Nahhhh! That makes no sense. In those very few areas where I’ve done a lot of homework and some listening to conversations about the news, it’s very clear that very, very few (say 20%?) can spot fake news (enough adverbial uses of “very?”). The newscasters and opinion writers can’t or don’t, and neither can John Q Public.
Though not the same thing, we know, based on hundreds of studies, that people can spot a liar 54 percent of the time — a ratio that is perilously close to pure chance. Spotting lies from people suggests that
But back to my sample, which, BTW is too small to be valid. At best the 20% is only a wild hunch. So I can’t and shouldn’t trust my intuition. How’s that for screwing up this entire blog? Still, I want to make a research point. What may be accurate about the Pew report—if their sampling is appropriately diverse and large—is that 80% of adults believe they can spot fake news. Obviously, that says nothing about their actual abilities at spotting error.
Let’s get this straight: both John Q Public and I are suffering from a flaming case of overconfidence bias, a widespread error.
Why do so many believe they can spot fake news?
My aim in this blog is to identify the issues resulting in overconfidence and suggest ways to improve the ability to understand errors of judgment and choice. Of course the side effect will also provide a richer and more precise language to discuss judgment and choice. In this blog, I am indebted to Nobelist Daniel Kahneman’s work, Thinking Fast and Slow.
To begin, our automatic thinking skills create a number of problems. First, they suppress ignorance and ignore the potential for ambiguity. Most of the time we work like “W” Bush, who once declared, “I don’t do nuance.” Stupidly typical of him. The truth is most of us suppress all doubts about our conclusions and build stories to make those conclusions possible. And, we do it quickly and automatically. After all, thinking differently takes time and training. To add to the problem, my consulting experience reveals that most people have little training in bias and just blunder on.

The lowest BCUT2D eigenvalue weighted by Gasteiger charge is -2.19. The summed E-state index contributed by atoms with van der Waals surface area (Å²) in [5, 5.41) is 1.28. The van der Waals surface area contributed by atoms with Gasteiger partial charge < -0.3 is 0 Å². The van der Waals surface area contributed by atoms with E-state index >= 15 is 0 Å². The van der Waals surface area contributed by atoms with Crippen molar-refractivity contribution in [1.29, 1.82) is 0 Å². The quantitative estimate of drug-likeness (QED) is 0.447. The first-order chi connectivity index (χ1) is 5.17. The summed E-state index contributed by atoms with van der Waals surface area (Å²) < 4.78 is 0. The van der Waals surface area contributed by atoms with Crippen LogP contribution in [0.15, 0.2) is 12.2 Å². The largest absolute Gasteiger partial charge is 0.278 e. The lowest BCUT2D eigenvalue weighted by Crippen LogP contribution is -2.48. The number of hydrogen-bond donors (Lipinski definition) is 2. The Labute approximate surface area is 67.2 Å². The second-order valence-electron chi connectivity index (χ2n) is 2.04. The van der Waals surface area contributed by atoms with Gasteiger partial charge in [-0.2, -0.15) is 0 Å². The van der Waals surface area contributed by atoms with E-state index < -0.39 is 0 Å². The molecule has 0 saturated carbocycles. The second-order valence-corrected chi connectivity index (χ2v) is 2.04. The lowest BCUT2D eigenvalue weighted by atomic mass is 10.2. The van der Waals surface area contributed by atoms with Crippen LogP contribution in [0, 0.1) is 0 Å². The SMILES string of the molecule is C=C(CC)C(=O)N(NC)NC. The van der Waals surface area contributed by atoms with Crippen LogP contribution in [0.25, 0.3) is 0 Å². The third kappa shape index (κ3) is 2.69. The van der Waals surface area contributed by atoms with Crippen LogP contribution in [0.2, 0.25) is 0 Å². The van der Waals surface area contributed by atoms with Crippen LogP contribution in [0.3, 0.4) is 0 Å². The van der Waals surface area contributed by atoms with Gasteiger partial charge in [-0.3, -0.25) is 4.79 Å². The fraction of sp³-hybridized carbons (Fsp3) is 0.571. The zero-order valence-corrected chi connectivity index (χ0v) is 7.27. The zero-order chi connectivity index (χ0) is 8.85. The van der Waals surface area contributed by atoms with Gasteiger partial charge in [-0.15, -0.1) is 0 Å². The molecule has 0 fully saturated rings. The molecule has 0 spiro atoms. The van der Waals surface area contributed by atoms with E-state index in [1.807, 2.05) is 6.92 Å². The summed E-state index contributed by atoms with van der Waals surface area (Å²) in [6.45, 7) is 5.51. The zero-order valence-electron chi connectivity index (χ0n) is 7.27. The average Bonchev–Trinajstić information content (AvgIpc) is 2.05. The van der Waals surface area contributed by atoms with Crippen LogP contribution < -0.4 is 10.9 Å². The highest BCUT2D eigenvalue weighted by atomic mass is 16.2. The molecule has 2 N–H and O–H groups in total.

A third problem requiring attention is the “law of small numbers,” typical of drawing conclusions from a few anecdotes. For example, based on my limited experience I concluded that no more than 20% can spot fake news on Facebook, Google, or anywhere else. I doubt that I’ve heard more than 20 people talk openly about news of which I’m knowledgeable. So though my conclusion might be correct, the number in the sample is way too small for validity.
Finally, sample size, whether large or small, says nothing inherently about the quality of the sample. Taking just education as a variable, my sample was made up primarily of people from my apartment building, a group below the Minnesota 35% of college grads, and not especially well-read. Yet I had (erroneously) concluded that merely 20% of all adults can spot fake news.
In sum, both my sample quality and size were questionable. All this indicates that both my conclusions and that of the Pew survey are, in the least, very suspicious.
So when quizzed, how do you talk about ideas of size and sample? Kahneman provides four thoughtful examples.
“Yes, the studio has had three successful films since the new CEO took over. But it is too early to declare he has a hot hand.”
“I won’t believe that the new trader is a genius before consulting a statistician who can estimate the likelihood of his streak being a chance event.”
“The sample of observations is too small to make any inferences. Let’s not follow the law of small numbers.”
“I plan to keep the results of the experiment secret until we have a sufficiently large sample. Other wise we will face pressure to reach a conclusion prematurely.”
I’ve reframed Kahneman’s well-worn acronym on bias by inserting the negative and making it sound like Cincinnati: WYSINATI (What You See Is Not All There Is). It will force you to look further and make better judgments, choices and decisions.